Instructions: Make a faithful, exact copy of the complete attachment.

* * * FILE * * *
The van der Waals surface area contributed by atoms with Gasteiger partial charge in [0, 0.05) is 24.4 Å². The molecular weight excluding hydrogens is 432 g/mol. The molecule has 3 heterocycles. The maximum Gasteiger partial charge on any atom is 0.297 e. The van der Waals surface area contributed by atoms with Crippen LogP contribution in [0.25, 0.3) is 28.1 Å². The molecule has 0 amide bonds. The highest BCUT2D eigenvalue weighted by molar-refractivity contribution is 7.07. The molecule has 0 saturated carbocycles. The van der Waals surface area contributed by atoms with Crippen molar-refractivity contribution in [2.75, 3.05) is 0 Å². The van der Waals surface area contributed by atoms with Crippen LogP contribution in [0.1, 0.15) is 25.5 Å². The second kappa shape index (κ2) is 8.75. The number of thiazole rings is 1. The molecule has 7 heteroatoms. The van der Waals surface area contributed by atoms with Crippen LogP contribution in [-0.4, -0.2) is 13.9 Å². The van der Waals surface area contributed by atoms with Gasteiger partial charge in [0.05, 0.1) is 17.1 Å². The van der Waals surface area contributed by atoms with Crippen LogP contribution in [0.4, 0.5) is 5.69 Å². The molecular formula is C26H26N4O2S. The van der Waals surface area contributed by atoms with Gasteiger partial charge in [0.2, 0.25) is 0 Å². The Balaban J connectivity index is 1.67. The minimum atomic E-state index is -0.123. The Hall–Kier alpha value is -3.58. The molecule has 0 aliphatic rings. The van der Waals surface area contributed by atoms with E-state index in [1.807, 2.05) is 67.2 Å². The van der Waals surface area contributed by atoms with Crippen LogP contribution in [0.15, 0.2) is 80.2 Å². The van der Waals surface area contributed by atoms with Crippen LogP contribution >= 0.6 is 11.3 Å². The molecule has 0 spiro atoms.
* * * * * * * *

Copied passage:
The van der Waals surface area contributed by atoms with Gasteiger partial charge in [0, 0.05) is 24.4 Å². The molecular weight excluding hydrogens is 432 g/mol. The molecule has 3 heterocycles. The maximum Gasteiger partial charge on any atom is 0.297 e. The van der Waals surface area contributed by atoms with Crippen LogP contribution in [0.25, 0.3) is 28.1 Å². The molecule has 0 amide bonds. The highest BCUT2D eigenvalue weighted by molar-refractivity contribution is 7.07. The molecule has 0 saturated carbocycles. The van der Waals surface area contributed by atoms with Crippen molar-refractivity contribution in [2.75, 3.05) is 0 Å². The van der Waals surface area contributed by atoms with Crippen LogP contribution in [0.1, 0.15) is 25.5 Å². The second kappa shape index (κ2) is 8.75. The number of thiazole rings is 1. The molecule has 7 heteroatoms. The van der Waals surface area contributed by atoms with Crippen LogP contribution in [-0.4, -0.2) is 13.9 Å². The van der Waals surface area contributed by atoms with Gasteiger partial charge in [0.05, 0.1) is 17.1 Å². The van der Waals surface area contributed by atoms with Crippen LogP contribution in [0.4, 0.5) is 5.69 Å². The molecular formula is C26H26N4O2S. The van der Waals surface area contributed by atoms with Gasteiger partial charge in [0.2, 0.25) is 0 Å². The Balaban J connectivity index is 1.67. The minimum atomic E-state index is -0.123. The Hall–Kier alpha value is -3.58. The molecule has 0 aliphatic rings. The van der Waals surface area contributed by atoms with E-state index in [1.807, 2.05) is 67.2 Å². The van der Waals surface area contributed by atoms with Crippen LogP contribution in [0.15, 0.2) is 80.2 Å². The van der Waals surface area contributed by atoms with Crippen LogP contribution >= 0.6 is 11.3 Å². The molecule has 0 spiro atoms.